Bottled Water Isn't Healthier Than Tap, Report Reveals

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Tap Water

For many developed nations, environmental groups challenge the notion that water is healthier from a bottle than a tap.

The Natural Resources Defense Council, which carried out a four-year review of the bottled water industry, concluded "there is no assurance that just because water comes out of a bottle, it is any cleaner or safer than water from the tap."

The New York City-based action group added that an estimated 25 percent of bottled water is "really just tap water in a bottle—sometimes further treated, sometimes not."

In Great Britain the Chartered Institution of Water and Environmental Management recently published a report questioning the quality, labeling, and environmental cost of bottled water.

"Branding and bottling of water where there already exists a wholesome and safe supply of … drinking water cannot be seen as a sustainable use of natural resources," said Nick Reeves, the institution's executive director.

He says the perception that the bottled product is purer than tap water is unfounded.

"For example," he said, "the high mineral content of some bottled waters makes them unsuitable for feeding babies and young children."

But the International Bottled Water Association (IBWA) says the product provides a convenient, healthy alternative to calorie-laden portable drinks or those containing caffeine and artificial additives.

The IBWA, based in Alexandria, Virginia, points out that bottled water is fully regulated by government agencies, such as the U.S. Food and Drug Administration, to be guaranteed safe to drink.

Meanwhile, in many developing countries, tap water is either unavailable or unsafe, making bottled water a better option.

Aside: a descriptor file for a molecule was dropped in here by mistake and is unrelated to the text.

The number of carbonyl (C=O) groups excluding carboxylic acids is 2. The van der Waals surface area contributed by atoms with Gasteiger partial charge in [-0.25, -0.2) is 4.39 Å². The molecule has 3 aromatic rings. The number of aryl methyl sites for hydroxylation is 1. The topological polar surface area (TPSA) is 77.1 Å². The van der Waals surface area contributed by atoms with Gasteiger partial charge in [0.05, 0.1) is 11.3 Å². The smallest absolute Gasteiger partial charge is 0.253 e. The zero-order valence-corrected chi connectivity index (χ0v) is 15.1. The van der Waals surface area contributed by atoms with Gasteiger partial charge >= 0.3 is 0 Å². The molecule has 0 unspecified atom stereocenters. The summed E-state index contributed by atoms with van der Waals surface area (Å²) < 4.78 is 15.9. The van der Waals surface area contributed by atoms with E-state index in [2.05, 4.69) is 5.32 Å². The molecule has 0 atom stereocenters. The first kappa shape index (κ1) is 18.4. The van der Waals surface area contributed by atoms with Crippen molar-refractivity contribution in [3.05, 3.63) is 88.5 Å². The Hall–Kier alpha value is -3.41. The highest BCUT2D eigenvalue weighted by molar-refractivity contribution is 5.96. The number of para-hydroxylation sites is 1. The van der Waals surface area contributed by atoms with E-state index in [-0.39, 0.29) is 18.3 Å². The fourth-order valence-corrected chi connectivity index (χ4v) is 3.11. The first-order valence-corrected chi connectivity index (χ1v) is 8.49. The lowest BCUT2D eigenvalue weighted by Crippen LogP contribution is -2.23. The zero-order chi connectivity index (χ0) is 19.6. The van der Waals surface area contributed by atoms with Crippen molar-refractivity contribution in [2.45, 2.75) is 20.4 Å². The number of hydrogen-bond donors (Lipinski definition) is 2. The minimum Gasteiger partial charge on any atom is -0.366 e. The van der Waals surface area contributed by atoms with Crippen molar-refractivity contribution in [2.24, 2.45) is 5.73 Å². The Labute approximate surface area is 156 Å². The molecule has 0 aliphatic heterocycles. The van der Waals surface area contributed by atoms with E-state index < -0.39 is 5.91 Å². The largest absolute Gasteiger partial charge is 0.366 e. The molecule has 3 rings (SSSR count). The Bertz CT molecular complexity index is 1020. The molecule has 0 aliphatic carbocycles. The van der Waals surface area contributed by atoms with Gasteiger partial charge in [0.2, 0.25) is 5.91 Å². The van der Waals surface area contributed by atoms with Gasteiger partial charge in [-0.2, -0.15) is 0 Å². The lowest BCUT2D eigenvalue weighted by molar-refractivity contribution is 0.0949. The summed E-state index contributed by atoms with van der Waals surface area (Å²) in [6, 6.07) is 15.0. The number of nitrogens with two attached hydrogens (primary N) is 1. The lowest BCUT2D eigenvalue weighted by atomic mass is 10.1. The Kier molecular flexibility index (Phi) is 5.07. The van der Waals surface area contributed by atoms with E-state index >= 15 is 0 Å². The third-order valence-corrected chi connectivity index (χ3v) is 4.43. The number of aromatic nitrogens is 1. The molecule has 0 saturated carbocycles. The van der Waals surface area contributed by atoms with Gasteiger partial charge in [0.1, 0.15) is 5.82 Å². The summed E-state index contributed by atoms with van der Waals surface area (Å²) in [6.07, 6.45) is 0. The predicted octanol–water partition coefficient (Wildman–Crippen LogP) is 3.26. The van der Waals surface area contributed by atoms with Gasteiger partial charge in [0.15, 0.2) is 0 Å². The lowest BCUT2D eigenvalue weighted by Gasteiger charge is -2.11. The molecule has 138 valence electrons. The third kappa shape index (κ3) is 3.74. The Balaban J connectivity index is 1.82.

Tons of Plastic

Even when bottled water is safer to drink, campaigners say that the packaging is threatening environmental health.

Worldwide some 2.7 million tons (2.4 million metric tons) of plastic are used to bottle water each year, according to EPI.

The plastic most commonly used is polyethylene terepthalate (PET), which is derived from crude oil.

"Making bottles to meet Americans' demand for bottled water requires more than 1.5 million barrels of oil annually, enough to fuel some 100,000 U.S. cars for a year," EPI's Arnold said.

About 86 percent of plastic water bottles in the U.S. become garbage or litter, according to the Container Recycling Institute in Washington, D.C.

Plastic debris in the environment can take between 400 and 1,000 years to degrade.

To help alleviate environmental harm from PET, some companies are adopting a more eco-friendly bottling alternative.

For example, Colorado-based BIOTA bottles its spring water in a container made from a biodegradable plastic called polylactic acid (PLA), which is derived from corn.

The bottling company says, given the right composting conditions, the container will disappear in 75 to 80 days.

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